“Of course, I have unshakeable faith in the Buddha, Dhamma, and Sangha. Otherwise, I would not be spending essentially all of my time dedicated to this effort of sharing what I have gained.”
Thank you very much for this comment since it clarifies for me something in my mind not too long ago, after I had a discussion on Dhamma with someone.
I was telling someone about the Buddha Dhamma I learned here, and he brought up something I had not thought of before. The argument was something like this (and I am using “he” in the sense of a gender-neutral pronoun below):
If what you are saying were true then people who had seen Dhamma would be distant and aloof toward life.
(1) Take the case of a sotapanna
He had seen the fruitlessness, and even dangers, of mundane life, and thus he would not spend extra effort to make the mundane world a better place.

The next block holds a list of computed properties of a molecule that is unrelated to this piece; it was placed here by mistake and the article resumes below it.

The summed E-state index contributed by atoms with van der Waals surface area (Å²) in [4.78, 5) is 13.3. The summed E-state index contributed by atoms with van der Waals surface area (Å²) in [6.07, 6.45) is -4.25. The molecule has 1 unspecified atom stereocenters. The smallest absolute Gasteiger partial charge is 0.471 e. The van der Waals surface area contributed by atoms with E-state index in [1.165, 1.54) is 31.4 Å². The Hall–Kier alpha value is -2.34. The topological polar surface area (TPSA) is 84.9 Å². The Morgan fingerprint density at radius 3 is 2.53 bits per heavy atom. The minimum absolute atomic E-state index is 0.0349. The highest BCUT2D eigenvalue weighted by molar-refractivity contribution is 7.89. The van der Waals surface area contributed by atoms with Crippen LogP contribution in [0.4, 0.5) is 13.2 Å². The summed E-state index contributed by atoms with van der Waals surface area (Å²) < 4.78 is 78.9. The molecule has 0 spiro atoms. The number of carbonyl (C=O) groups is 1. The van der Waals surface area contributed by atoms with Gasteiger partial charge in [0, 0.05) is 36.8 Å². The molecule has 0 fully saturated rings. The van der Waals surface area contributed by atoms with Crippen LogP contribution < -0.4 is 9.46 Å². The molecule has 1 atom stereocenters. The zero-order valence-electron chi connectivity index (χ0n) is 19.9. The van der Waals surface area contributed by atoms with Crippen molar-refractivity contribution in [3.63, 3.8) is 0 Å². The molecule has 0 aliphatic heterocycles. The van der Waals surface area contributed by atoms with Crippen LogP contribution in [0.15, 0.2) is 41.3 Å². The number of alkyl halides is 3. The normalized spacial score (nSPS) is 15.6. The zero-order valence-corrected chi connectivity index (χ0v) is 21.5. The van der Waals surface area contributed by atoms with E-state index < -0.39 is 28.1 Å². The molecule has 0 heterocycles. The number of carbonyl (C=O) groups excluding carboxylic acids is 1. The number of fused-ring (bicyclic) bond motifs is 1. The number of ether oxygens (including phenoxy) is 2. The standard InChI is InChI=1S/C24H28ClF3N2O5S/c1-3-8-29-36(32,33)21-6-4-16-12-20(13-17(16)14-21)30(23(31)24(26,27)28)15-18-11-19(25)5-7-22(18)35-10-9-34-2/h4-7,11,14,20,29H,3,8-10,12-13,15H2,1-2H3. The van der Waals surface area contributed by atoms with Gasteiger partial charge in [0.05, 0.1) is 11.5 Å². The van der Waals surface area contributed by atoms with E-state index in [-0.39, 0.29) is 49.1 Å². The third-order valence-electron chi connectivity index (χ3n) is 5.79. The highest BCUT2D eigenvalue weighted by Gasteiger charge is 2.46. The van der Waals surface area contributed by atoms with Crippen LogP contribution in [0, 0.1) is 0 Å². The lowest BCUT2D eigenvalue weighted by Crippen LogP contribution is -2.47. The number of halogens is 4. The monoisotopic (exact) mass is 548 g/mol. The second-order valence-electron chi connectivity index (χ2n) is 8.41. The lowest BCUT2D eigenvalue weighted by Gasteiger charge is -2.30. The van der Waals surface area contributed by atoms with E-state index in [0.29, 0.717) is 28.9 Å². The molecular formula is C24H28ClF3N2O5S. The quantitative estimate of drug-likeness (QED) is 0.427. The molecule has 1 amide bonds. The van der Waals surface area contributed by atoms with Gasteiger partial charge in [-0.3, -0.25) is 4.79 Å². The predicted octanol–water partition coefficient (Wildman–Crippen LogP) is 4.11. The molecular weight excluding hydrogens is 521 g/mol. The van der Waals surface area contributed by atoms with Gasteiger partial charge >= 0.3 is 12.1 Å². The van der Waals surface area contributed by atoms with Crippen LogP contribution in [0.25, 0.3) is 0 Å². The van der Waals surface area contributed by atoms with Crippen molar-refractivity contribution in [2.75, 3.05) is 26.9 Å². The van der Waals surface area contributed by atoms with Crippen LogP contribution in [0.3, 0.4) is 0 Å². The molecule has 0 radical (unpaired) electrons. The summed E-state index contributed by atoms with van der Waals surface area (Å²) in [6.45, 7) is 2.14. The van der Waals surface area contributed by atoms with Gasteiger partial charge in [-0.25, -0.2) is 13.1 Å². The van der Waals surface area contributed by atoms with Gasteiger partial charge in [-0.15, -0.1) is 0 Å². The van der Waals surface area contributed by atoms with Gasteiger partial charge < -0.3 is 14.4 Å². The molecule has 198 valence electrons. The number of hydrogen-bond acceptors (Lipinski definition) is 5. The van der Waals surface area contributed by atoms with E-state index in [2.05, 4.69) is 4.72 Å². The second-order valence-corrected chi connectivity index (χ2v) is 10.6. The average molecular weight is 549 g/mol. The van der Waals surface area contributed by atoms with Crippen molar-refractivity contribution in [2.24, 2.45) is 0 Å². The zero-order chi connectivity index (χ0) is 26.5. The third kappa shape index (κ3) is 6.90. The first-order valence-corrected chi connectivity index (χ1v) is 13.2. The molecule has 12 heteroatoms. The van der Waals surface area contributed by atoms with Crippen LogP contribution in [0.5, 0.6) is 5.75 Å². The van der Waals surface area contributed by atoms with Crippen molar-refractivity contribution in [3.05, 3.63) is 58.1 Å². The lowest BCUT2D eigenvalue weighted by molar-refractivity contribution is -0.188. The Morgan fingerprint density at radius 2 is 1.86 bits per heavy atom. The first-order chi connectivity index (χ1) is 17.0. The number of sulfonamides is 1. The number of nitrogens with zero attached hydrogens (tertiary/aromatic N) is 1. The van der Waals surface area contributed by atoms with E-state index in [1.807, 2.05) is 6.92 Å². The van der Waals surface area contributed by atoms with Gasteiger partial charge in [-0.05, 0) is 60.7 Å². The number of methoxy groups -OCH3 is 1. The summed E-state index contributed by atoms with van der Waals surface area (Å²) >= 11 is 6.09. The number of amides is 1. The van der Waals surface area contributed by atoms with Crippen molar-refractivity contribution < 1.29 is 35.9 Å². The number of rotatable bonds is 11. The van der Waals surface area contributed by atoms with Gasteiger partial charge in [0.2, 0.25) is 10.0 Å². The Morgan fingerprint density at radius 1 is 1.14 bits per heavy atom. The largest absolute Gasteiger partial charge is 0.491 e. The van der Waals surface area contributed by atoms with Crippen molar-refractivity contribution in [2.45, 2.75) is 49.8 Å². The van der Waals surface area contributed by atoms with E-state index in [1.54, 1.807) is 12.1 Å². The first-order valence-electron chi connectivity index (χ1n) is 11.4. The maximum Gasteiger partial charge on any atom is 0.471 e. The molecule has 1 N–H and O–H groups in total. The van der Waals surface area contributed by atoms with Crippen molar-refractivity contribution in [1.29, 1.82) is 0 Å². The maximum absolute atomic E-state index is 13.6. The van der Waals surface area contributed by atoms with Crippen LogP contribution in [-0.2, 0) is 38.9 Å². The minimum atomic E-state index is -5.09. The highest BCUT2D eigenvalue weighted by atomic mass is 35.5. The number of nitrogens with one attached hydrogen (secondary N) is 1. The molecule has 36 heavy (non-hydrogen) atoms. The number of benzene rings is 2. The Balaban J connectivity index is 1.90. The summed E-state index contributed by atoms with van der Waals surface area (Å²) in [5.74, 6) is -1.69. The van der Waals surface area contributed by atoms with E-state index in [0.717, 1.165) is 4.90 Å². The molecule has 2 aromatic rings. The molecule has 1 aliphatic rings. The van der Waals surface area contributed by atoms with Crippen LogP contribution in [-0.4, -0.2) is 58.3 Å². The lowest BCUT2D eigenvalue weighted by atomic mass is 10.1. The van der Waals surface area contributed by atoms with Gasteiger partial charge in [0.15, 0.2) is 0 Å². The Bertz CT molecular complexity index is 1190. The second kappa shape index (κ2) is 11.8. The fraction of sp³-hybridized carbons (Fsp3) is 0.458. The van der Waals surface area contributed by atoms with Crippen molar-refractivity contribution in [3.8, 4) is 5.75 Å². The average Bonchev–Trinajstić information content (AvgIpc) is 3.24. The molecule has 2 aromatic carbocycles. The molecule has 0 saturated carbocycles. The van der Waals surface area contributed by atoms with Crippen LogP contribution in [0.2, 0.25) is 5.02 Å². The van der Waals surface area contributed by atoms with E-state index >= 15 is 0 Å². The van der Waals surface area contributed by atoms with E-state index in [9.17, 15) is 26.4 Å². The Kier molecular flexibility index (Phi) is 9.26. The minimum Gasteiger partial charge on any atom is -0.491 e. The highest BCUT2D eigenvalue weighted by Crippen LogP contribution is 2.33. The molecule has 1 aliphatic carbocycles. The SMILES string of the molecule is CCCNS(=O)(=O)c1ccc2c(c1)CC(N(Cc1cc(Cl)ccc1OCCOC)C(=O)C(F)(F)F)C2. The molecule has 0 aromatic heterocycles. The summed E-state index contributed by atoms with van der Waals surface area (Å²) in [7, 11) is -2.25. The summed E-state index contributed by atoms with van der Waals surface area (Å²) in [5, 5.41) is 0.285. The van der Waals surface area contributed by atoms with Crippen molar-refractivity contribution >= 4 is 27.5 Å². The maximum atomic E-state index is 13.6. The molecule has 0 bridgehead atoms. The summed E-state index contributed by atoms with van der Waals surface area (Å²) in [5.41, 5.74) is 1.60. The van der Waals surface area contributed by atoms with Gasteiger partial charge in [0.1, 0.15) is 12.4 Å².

If he had a job then he would do the minimum to get by, and then contemplate Dhamma. He would not strive to be excellent at his job. Such a person would never be someone like a Bill Gates or Steve Jobs whose technology made the world a better place.
Socially, he would likely not be an activist, fighting for social justice — civil rights, gay rights, etc. Again, he would likely spend his time meditating toward the next magga phala.
(2) Take the case of a sakadagami
If he were seriously ill he may not even seek treatment since the sooner he dies as a human the sooner he is reborn a deva where he experiences no more illness. Furthermore, if a sakadagami family member dies he may even be happy about it.
I now firmly believe that when someone becomes an ariya he has a strong wish to share what he’s gained with others. It’s what Lal is doing here. The purpose of this site is to help get people to the sotapanna stage; I remember reading this somewhere. And for that we are forever grateful.